Whether it is over our weight, our jobs, or our appearances, women are generally told they have not lived up to societal expectations, and this can often cause shame. Rather than be bogged down by this, our guest today, Joanna Carpenter uses these feelings as a springboard to question the status quo.
Joanna is an actor, singer, community organizer, and diversity, equity, and inclusion educator. In this episode, Joanna talks about working in hospitality and why she is such a strong advocate for underrepresented groups who work in this space. Growing up in the industry meant that Joanna was exposed to the space’s shortcomings early on. She has since used her voice on behalf of those who are not able to. We talk about how women, particularly women of color, absorb shame and face the disproportionate brunt of a system that can be sexist, classist, and racist. Joanna also shares her frustration at the marketing of health and wellness products during the pandemic, the pressures she felt as a Chinese-American performer, the idea that women have to be small and soft to be desirable, and the lessons she has learned from her difficult childhood and relationships. Joanna’s value in standing out rather than trying to fit in is well worth hearing.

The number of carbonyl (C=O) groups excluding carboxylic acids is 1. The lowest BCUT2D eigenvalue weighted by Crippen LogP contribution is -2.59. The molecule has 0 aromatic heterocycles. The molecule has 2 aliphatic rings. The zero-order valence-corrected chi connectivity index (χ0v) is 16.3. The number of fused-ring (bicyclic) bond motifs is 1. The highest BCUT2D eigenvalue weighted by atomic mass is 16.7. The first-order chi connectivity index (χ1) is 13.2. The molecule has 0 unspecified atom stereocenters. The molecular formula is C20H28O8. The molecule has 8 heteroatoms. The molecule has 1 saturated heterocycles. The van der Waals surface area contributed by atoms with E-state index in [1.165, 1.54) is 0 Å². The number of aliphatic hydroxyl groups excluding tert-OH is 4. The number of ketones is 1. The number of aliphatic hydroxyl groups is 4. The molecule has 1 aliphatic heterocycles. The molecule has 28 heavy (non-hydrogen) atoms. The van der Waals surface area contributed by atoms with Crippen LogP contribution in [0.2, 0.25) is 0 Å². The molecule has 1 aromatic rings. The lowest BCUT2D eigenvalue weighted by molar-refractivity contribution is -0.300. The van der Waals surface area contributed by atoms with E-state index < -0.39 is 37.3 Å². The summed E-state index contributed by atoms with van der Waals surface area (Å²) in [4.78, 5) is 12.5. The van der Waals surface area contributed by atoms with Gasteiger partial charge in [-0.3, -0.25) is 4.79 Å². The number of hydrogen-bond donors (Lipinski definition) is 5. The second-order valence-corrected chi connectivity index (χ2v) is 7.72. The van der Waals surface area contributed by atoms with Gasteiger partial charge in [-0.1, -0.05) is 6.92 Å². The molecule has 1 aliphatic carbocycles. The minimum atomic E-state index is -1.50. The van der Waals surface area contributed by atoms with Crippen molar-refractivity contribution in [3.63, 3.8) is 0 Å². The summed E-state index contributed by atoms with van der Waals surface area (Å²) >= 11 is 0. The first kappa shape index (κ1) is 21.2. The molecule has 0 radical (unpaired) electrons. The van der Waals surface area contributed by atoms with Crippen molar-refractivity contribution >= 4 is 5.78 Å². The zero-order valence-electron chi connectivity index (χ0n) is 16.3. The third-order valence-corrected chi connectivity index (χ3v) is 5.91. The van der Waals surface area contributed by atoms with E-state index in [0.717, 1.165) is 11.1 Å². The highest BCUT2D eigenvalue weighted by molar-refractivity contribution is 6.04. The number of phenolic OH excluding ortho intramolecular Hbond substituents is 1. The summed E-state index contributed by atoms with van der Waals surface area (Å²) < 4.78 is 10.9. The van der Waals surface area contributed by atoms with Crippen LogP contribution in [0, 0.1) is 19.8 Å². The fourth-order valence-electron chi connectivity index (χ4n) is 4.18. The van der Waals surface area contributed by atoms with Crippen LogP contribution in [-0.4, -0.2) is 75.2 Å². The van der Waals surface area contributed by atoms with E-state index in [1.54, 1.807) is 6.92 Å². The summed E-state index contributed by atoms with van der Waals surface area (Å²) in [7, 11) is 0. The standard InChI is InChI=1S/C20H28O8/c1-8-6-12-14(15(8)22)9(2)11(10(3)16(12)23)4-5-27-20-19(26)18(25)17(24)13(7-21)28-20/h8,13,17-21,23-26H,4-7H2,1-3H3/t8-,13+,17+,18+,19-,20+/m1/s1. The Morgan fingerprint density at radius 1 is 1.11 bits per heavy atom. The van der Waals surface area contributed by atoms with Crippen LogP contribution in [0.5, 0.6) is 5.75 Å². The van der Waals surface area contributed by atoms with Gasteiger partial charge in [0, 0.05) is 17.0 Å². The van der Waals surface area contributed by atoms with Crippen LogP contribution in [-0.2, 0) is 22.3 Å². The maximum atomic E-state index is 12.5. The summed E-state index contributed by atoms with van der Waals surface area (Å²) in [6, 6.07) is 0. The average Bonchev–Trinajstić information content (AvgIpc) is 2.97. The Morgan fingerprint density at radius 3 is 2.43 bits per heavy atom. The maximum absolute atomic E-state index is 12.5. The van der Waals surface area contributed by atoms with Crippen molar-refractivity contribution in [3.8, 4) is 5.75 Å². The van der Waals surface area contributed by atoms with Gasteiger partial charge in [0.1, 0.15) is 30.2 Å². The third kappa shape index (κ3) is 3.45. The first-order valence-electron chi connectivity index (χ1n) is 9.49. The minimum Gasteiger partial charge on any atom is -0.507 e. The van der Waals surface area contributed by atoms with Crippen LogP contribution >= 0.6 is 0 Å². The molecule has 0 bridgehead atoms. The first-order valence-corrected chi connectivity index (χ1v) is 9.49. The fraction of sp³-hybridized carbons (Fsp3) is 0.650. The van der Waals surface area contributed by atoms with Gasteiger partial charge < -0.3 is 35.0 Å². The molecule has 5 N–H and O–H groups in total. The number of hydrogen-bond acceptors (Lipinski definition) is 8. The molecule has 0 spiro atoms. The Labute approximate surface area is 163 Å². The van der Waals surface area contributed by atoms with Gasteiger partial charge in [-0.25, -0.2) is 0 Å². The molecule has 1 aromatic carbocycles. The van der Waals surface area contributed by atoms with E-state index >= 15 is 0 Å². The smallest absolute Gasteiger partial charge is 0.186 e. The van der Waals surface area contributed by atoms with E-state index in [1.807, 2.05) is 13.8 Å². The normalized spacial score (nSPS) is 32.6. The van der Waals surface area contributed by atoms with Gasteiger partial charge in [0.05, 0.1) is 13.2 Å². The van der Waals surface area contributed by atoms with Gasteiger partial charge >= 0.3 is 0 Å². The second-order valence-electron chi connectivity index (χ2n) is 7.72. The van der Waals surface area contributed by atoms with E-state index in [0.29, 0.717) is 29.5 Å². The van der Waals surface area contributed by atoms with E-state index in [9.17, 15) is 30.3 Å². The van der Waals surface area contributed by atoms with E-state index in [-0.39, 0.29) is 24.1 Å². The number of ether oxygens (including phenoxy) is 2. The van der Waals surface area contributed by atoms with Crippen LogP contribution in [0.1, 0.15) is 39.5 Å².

Our email this week (51:53) is about which ingredients you want to avoid if you want to go clean with your lipstick, lip gloss, and lip balms. These include petroleum, its derivatives, fragrance, and FD&C dyes.
Call Outs from the Episode:
“Shaming exists not only everywhere, but shaming also exists on a spectrum.” — @thejoannac [0:11:56]
“Women absorb the toxicity of an inherently classist and sexist system, especially women of color, on a level that is difficult to empathize with if you are not in those groups.” — @thejoannac [0:14:41]
“There’s a sect of society that spans across socio-economics, demographics, race, ethnicities, and upbringings that is just so threated by the idea of women not only being mentally powerful, but also being physically powerful.” — @thejoannac [0:26:20]
“Toxic masculinity involves shutting down any potentially open door to vulnerability.” — @thejoannac [0:29:41]